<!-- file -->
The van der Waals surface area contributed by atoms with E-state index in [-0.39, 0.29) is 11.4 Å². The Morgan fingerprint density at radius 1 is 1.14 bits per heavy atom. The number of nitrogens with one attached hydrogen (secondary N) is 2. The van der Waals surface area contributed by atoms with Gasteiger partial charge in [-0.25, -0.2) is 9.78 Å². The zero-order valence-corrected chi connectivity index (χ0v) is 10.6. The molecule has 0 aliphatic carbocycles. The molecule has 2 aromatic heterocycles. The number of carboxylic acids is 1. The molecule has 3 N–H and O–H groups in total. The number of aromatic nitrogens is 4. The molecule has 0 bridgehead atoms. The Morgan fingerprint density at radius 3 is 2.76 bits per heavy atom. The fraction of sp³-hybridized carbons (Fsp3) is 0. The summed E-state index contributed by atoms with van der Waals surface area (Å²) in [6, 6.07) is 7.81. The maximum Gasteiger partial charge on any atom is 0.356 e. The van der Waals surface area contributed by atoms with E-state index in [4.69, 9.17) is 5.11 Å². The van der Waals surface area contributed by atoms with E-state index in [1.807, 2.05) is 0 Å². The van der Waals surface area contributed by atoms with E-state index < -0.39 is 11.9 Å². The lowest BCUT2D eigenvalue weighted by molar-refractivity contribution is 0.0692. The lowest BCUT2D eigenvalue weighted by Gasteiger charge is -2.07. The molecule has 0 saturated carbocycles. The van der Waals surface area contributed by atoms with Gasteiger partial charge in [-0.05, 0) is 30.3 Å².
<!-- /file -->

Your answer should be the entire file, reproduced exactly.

The van der Waals surface area contributed by atoms with E-state index in [-0.39, 0.29) is 11.4 Å². The Morgan fingerprint density at radius 1 is 1.14 bits per heavy atom. The number of nitrogens with one attached hydrogen (secondary N) is 2. The van der Waals surface area contributed by atoms with Gasteiger partial charge in [-0.25, -0.2) is 9.78 Å². The zero-order valence-corrected chi connectivity index (χ0v) is 10.6. The molecule has 0 aliphatic carbocycles. The molecule has 2 aromatic heterocycles. The number of carboxylic acids is 1. The molecule has 3 N–H and O–H groups in total. The number of aromatic nitrogens is 4. The molecule has 0 bridgehead atoms. The Morgan fingerprint density at radius 3 is 2.76 bits per heavy atom. The fraction of sp³-hybridized carbons (Fsp3) is 0. The summed E-state index contributed by atoms with van der Waals surface area (Å²) in [6, 6.07) is 7.81. The maximum Gasteiger partial charge on any atom is 0.356 e. The van der Waals surface area contributed by atoms with E-state index in [4.69, 9.17) is 5.11 Å². The van der Waals surface area contributed by atoms with E-state index in [1.807, 2.05) is 0 Å². The van der Waals surface area contributed by atoms with E-state index < -0.39 is 11.9 Å². The lowest BCUT2D eigenvalue weighted by molar-refractivity contribution is 0.0692. The lowest BCUT2D eigenvalue weighted by Gasteiger charge is -2.07. The molecule has 0 saturated carbocycles. The van der Waals surface area contributed by atoms with Gasteiger partial charge in [-0.05, 0) is 30.3 Å².